Referenceless and Frequency Independent Radio Reciever
A radio receiver that operates without the need for locally generated reference signals.
A radio frequency signal may typically consist of a single frequency carrier signal, modulated with some information signal. The purpose of a receiver is to extract the information signal from the carrier. This is commonly accomplished by mixing the received signal with one or more local reference signals generated within the receiver by an oscillator. The frequency of these reference signals must correspond with the received carrier frequency in a predetermined way, requiring a prior knowledge of the carrier signal frequency. Simultaneously, the generation and distribution of reference signals is challenging, and can have unintended effects on the information signal. A radio receiver that does not need prior knowledge of the incident signal frequency and does not need an oscillator would significantly simplify receiver design, lower cost, and reduce unintnended effects on the information signal as a result of simultaneously generating and distributing reference signals.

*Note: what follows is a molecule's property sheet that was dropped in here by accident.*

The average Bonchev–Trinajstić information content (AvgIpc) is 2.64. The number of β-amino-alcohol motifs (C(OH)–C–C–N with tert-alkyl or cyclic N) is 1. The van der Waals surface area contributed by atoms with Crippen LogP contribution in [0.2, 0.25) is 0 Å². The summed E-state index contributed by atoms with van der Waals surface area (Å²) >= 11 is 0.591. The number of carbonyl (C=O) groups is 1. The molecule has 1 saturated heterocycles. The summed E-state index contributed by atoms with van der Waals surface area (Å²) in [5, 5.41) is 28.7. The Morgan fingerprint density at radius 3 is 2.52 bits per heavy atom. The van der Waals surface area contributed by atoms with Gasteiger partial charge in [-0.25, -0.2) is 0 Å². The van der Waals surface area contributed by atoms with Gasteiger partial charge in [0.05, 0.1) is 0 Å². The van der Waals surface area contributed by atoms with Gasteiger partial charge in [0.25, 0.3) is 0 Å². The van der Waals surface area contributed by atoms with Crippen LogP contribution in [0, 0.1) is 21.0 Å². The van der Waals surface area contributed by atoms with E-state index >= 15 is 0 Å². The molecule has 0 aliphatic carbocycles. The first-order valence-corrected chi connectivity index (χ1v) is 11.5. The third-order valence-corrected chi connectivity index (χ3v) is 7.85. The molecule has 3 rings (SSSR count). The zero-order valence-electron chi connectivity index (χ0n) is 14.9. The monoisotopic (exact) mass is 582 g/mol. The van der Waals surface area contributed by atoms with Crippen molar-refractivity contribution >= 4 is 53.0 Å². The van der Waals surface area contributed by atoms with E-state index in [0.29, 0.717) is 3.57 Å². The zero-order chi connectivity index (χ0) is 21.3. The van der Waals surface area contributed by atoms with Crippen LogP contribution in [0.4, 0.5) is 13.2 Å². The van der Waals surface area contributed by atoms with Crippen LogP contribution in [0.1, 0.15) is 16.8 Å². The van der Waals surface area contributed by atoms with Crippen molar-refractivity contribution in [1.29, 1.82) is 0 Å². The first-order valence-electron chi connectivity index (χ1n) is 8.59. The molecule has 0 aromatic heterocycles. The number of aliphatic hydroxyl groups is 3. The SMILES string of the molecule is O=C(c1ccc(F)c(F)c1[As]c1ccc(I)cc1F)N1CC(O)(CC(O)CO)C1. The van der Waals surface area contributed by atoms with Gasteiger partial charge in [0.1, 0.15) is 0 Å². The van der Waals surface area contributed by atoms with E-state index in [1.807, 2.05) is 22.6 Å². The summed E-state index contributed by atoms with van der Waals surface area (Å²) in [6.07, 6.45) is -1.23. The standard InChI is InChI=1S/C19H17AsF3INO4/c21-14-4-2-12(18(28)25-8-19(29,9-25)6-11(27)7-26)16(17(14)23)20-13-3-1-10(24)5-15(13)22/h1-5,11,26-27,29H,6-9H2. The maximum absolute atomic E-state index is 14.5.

Researchers at The Ohio State University have developed a reference-less and frequency independent radio receiver, which operates without prior knowledge of the incident signal frequency and without a need for a local reference signal. Specifically, this invention is a receiver architecture comprising a passive circuit to extract the information signal into an intermediate, baseband signal, and a demodulation technique for recovering the information signal from the intermediate signal.